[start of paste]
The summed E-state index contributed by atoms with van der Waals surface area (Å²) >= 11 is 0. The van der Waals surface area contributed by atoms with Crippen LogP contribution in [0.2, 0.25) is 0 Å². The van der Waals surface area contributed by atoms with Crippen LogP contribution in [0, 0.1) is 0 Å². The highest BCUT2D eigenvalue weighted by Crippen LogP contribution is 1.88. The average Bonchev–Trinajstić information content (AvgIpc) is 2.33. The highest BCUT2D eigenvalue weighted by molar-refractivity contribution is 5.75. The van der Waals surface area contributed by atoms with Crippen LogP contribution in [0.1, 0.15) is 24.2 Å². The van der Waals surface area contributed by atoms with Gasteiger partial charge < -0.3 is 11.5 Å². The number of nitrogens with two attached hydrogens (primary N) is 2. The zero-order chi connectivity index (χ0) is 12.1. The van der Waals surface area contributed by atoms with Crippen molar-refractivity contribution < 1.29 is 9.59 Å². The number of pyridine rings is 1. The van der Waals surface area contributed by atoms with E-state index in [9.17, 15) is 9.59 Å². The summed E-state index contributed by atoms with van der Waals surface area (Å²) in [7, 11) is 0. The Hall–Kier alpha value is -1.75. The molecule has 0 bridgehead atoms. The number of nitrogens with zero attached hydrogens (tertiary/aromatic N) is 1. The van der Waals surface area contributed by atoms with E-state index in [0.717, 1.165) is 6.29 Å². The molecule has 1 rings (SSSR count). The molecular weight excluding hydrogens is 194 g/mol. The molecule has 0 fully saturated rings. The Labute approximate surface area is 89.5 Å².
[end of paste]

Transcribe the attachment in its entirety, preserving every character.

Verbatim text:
The summed E-state index contributed by atoms with van der Waals surface area (Å²) >= 11 is 0. The van der Waals surface area contributed by atoms with Crippen LogP contribution in [0.2, 0.25) is 0 Å². The van der Waals surface area contributed by atoms with Crippen LogP contribution in [0, 0.1) is 0 Å². The highest BCUT2D eigenvalue weighted by Crippen LogP contribution is 1.88. The average Bonchev–Trinajstić information content (AvgIpc) is 2.33. The highest BCUT2D eigenvalue weighted by molar-refractivity contribution is 5.75. The van der Waals surface area contributed by atoms with Crippen LogP contribution in [0.1, 0.15) is 24.2 Å². The van der Waals surface area contributed by atoms with Gasteiger partial charge < -0.3 is 11.5 Å². The number of nitrogens with two attached hydrogens (primary N) is 2. The zero-order chi connectivity index (χ0) is 12.1. The van der Waals surface area contributed by atoms with Crippen molar-refractivity contribution < 1.29 is 9.59 Å². The number of pyridine rings is 1. The van der Waals surface area contributed by atoms with E-state index in [9.17, 15) is 9.59 Å². The summed E-state index contributed by atoms with van der Waals surface area (Å²) in [7, 11) is 0. The Hall–Kier alpha value is -1.75. The molecule has 0 bridgehead atoms. The number of nitrogens with zero attached hydrogens (tertiary/aromatic N) is 1. The van der Waals surface area contributed by atoms with E-state index in [0.717, 1.165) is 6.29 Å². The molecule has 1 rings (SSSR count). The molecular weight excluding hydrogens is 194 g/mol. The molecule has 0 fully saturated rings. The Labute approximate surface area is 89.5 Å².